Although rare cancers certainly need attention, so do the biggest cancer killers, some of which are fairly common, say several advocacy organizations. “In 1971, the overall survival rate for all cancers together was 50%, and a number of cancers still haven't reached that benchmark,” says Megan Gordon Don, director of government affairs for the Pancreatic Cancer Action Network and chair of the Deadly Cancer Coalition.
Don testified before the US House Subcommittee on Health about the importance of supporting research for these cancers, which together caused nearly half of the 562,340 estimated cancer deaths in 2009. These cancers and their survival rates include: ovary (45.5%), brain (35%), myeloma (34.9%), stomach (24.7%), esophagus (15.2%), liver (11.7%), and pancreas (5.1%).
Because the number of pancreatic cancer cases has surpassed 40,000 annually, the disease is not considered rare, and yet it is clearly deadly, with few treatment options, Don notes. In addition, the deadliest cancers are expected to increase dramatically in the next 20 years, she adds, citing the following projections published in the Journal of Clinical Oncology: lung cancer is expected to increase by 52%, pancreatic cancer by 55%, liver cancer by 59%,and stomach cancer by 67%.1 “All of these deadly cancers are underfunded, and there are few early detection tests or treatments. For many, we don't even have agents that we're testing,” Don says.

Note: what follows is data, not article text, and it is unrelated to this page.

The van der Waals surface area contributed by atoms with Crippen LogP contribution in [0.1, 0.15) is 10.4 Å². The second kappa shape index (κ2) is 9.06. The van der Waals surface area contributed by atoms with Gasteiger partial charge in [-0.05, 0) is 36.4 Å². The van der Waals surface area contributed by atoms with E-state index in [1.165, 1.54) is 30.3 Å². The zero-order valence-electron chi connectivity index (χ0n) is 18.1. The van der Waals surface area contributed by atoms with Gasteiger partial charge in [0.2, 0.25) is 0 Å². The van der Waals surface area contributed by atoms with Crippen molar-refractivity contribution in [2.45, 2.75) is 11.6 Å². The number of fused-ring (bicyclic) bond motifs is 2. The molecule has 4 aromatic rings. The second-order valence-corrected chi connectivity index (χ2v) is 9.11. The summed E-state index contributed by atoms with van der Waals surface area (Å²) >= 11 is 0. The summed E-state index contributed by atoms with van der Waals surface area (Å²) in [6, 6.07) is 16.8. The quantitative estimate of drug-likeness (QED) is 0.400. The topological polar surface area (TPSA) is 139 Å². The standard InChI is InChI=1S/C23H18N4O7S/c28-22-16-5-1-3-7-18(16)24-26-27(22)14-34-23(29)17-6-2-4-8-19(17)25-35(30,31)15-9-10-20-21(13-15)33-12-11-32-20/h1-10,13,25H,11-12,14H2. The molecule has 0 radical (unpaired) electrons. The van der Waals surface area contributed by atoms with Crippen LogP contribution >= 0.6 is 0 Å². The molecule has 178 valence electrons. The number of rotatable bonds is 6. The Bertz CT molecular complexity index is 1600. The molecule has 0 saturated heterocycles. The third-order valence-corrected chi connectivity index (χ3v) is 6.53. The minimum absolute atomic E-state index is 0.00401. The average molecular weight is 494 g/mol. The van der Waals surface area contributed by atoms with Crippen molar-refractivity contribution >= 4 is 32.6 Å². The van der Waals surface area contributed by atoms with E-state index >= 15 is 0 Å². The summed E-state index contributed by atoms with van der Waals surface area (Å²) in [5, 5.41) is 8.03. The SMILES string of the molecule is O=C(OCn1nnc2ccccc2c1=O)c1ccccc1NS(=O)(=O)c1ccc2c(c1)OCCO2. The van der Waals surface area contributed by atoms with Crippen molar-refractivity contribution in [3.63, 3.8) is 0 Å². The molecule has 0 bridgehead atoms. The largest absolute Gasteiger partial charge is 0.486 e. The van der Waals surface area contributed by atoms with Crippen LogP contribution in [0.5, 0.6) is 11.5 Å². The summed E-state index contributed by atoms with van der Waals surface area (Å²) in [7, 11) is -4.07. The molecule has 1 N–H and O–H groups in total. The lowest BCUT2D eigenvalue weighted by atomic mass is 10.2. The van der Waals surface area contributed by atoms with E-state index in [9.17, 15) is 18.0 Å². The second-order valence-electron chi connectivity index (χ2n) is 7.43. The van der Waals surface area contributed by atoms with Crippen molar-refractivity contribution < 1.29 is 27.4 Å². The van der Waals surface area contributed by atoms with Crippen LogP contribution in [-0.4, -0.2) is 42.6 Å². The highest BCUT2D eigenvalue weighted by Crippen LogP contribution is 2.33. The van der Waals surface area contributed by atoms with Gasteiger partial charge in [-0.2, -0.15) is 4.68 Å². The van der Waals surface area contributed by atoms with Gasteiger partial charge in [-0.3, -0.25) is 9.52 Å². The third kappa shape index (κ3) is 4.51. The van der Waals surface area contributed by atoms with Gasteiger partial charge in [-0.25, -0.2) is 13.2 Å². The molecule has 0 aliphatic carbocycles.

Deadly cancers face some of the same hurdles as rare cancers in terms of obtaining research funding, according to Don. Pancreatic cancer, for example, receives less than 2% of the NCI's nearly $5 billion budget, whereas less than 18% of the NCI's 2008 research budget was dedicated to the 8 deadly cancers, she notes. In Don's testimony to Congress and in a request to the NCI, the Deadly Cancer Coalition called for the creation of a targeted cancers program focused on deadly cancers, a strategic plan for deadly cancer research, a dedicated grant program, and expert review of grants for these cancers.